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Daily Dutch News in English

The Netherlands is world’s largest exporter of fresh vegetables

The Netherlands exported 4.3 billion pounds of fresh vegetables last year, 4 percent more than in 2008.

The Netherlands is still for the third consecutive year the largest exporter of fresh vegetables in the world. The total amount last year was 3.5 billion Euros, which was 4 percent less than in 2008, reported the Horticultural Commodity Saturday.

The most exported fruit were onions with 2.4 billion kilos, tomato (0.9 billion kilograms), pepper (0.4 billion) and cucumber (0.4 billion).

The Netherlands exported last year 2.4 billion kilo of Fresh fruit, down 2 percent from 2008. They had 2.4 billion Euros and that was 9 percent lower than a year earlier. Apples and pears were the most exported fruits with each 0.4 billion kilo.

The re-exports is becoming increasingly important for the Netherlands. In 2000, 34 percent of the total quantity of exported fresh fruits and vegetables were of foreign origin, last year this increased to 52 percent, the export of fresh vegetables is 32 percent and for re-export of fresh fruit this is 87 percent.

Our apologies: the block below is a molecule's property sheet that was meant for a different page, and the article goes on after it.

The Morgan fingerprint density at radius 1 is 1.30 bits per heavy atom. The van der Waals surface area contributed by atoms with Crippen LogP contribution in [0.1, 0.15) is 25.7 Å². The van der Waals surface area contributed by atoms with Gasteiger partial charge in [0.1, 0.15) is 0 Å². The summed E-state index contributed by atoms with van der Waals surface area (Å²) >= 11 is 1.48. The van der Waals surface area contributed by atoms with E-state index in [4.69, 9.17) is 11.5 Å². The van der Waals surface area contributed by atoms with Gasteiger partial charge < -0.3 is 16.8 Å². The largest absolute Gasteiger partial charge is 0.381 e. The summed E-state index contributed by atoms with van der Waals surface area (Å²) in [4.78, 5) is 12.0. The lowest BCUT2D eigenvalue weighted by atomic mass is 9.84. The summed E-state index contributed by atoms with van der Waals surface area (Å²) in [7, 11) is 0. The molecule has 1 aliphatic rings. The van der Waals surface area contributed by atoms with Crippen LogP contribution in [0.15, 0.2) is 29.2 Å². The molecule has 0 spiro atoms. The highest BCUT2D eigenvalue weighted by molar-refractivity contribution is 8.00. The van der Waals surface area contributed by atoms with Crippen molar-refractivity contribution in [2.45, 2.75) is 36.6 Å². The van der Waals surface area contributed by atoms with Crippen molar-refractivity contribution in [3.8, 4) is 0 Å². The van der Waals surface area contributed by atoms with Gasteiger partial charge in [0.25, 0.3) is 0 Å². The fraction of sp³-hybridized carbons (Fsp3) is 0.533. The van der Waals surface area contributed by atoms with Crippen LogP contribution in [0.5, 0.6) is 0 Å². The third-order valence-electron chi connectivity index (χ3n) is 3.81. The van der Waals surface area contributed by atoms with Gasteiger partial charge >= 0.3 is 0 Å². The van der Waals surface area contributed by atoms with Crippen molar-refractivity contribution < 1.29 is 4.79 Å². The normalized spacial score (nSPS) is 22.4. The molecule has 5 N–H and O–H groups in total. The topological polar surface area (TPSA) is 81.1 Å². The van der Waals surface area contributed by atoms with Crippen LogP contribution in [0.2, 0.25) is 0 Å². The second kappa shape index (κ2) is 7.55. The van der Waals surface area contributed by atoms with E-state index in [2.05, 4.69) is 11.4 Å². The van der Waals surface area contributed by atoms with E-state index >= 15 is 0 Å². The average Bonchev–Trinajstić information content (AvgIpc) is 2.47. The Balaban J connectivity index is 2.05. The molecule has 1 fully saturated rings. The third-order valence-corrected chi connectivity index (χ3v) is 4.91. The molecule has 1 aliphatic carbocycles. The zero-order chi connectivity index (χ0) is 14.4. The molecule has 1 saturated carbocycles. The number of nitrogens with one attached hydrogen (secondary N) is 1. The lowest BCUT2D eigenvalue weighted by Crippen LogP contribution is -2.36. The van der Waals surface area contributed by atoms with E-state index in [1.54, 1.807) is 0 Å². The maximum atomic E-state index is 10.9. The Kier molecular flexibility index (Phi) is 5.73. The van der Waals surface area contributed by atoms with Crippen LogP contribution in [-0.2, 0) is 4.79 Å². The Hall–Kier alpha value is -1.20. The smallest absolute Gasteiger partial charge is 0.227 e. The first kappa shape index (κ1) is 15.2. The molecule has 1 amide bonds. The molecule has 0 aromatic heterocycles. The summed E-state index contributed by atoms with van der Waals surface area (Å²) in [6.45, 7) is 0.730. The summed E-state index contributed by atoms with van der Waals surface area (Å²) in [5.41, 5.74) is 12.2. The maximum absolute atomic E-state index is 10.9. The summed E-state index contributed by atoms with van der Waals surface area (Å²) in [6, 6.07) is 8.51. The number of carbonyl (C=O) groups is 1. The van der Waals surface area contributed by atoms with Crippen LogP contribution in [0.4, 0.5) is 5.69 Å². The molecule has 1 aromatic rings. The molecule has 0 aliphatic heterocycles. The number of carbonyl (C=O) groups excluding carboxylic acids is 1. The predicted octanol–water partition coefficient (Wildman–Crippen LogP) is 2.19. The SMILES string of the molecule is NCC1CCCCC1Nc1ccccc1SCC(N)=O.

The figures for last year on world trade in fresh fruits and vegetables are not yet known. In 2008, 30.8 billion kilos of global fresh fruit exports totaling 28.8 billion U.S. dollars (more than 22 billion Euros). Netherlands was ahead as an exporter Mexico, Spain, China (3.7 billion pounds each) and the U.S. (2.1 billion pounds) behind. The most exported fruit worldwide in 2008 was 6.4 billion pounds of onions followed by tomatoes (6.1 billion) paprika (2.3) and cucumber (1.8).

In 2008 the Netherlands was the eleventh place on the list of fresh fruit exporting countries. That list was led by Ecuador (5.5 billion pounds), Spain (5.5) and USA (5.4). In total, 62.5 billion in 2008 worldwide pounds of fresh fruit exports totaling 50.8 billion U.S. dollars. The fruit that worldwide in 2008 was exported was the most bananas (18.1 billion pounds) followed by apple (6.9), orange (5.7) and mandarin (3,9).

Photo by Vince Alongi